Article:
In the past few years, the people of Việt Nam have seen extreme weather events hitting faster than anticipated; more intense, more frequent and more difficult to predict. The losses have been huge.

Is that the legacy we’re going to leave our children – who we say we love and would do anything for?

Are we going to sit here and watch them taking to the streets to defend their future all by themselves? Are we leaving them to deal with the fight against ignorance and complacency?

While it’s good that you think of switching to high-efficiency light bulbs or using electric cars, it’s not enough to tackle climate change. Many people have already started using natural climate solutions – but we need to do it on a massive scale.

We have to voice up to persuade individuals, policymakers and businesses to reduce our carbon footprint, as a whole.

As Prime Minister Phúc said, the climate policy framework of Việt Nam is quite comprehensive at national and local levels. The National Climate Change Strategy in 2011 sets a number of targets that after every 10 years, it will reduce GHG emission from agriculture by 20 per cent,  and increase the national forest coverage rate to 44-45 per cent by 2020.

For mitigation of GHG emissions, Việt Nam has committed that by 2030, it will reduce 8 per cent of GHG emissions compared to the Business-as-Usual (BAU) levels when using its own resources, and up to 25 per cent when receiving international support.

They're aggressive commitments, but in order to be able to reach that target, Việt Nam has a lot to do.

For instance, coal currently accounts for 35 per cent of the country's primary energy supply, 15 per cent higher than in 2000. By 2035, Việt Nam's coal demand is likely to grow nearly 2.5 times. As few substitutes are being adopted, the country will rely more on imported coal and it will be difficult to achieve the 8 per cent reduction target by 2030.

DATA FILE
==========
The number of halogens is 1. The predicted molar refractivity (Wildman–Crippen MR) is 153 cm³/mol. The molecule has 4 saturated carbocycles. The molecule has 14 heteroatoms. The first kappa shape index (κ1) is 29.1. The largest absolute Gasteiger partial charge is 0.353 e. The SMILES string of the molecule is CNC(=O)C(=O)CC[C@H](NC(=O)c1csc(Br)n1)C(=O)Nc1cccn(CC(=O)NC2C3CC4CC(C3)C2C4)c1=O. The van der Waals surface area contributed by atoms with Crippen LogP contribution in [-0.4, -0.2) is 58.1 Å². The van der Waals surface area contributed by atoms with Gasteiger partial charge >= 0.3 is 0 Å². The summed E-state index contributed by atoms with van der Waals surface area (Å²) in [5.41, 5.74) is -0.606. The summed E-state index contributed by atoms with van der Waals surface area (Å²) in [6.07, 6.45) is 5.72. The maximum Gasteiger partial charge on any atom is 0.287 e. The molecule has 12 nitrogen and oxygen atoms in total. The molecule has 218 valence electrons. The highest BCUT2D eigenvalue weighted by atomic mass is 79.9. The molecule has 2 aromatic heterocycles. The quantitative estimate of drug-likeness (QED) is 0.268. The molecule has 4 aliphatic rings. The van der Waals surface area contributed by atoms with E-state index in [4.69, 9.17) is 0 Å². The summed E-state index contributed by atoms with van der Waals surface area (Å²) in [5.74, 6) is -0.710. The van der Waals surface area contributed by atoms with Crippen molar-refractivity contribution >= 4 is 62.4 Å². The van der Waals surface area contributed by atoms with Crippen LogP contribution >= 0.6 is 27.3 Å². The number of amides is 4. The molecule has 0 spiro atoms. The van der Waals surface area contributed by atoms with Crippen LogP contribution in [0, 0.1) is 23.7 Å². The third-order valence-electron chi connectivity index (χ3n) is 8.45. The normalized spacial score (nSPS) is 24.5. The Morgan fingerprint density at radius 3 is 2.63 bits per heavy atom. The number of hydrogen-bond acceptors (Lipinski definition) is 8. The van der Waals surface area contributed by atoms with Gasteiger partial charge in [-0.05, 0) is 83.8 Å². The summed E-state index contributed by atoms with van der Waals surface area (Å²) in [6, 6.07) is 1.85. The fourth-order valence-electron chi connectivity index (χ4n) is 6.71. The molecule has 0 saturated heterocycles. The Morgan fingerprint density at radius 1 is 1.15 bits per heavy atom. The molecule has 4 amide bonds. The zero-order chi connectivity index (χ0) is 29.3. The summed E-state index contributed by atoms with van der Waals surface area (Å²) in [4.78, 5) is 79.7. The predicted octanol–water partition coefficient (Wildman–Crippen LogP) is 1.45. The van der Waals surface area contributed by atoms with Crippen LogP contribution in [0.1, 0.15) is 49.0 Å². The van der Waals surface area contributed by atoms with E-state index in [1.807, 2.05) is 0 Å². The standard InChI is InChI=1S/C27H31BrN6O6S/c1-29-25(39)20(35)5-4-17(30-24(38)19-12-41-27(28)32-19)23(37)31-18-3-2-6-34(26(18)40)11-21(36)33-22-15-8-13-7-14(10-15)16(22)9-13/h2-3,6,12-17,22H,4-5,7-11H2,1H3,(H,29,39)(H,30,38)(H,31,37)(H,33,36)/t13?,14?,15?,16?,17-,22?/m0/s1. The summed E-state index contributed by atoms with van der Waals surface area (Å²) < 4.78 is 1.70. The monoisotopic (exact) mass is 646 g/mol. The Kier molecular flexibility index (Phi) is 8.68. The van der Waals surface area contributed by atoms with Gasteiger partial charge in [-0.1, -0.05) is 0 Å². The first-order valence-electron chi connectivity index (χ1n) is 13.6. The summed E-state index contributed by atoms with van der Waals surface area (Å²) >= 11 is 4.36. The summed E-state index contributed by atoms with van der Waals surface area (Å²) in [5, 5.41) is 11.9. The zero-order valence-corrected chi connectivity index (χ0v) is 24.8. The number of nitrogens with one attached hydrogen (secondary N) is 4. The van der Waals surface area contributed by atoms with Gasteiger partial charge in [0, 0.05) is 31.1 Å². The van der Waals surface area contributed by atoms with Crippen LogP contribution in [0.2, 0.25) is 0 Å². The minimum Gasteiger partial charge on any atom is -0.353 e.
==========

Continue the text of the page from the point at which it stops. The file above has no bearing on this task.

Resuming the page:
However, given the rising demand for power, the Ministry of Trade has started to offer favourable conditions for renewable energy in Việt Nam, which now only plays a small role in the country’s energy sector.

Dieter Billen, a principal consultant at Roland Berger, told Reuters that if government policy continued to support renewables and wind and solar become cheaper and better, renewables could even challenge coal as Việt Nam’s biggest electricity source by 2030.

Will Việt Nam be able to complete its promise? It’ll take the whole nation to act.

Let’s act in any way we can to spread the message, whether it’s cutting down on food waste, restoring our forests, building more solar farms or flying less. Let’s not make it beautiful talk and initiatives –  because climate inaction is violence, when our children’s lives, air and future are on the line. — VNS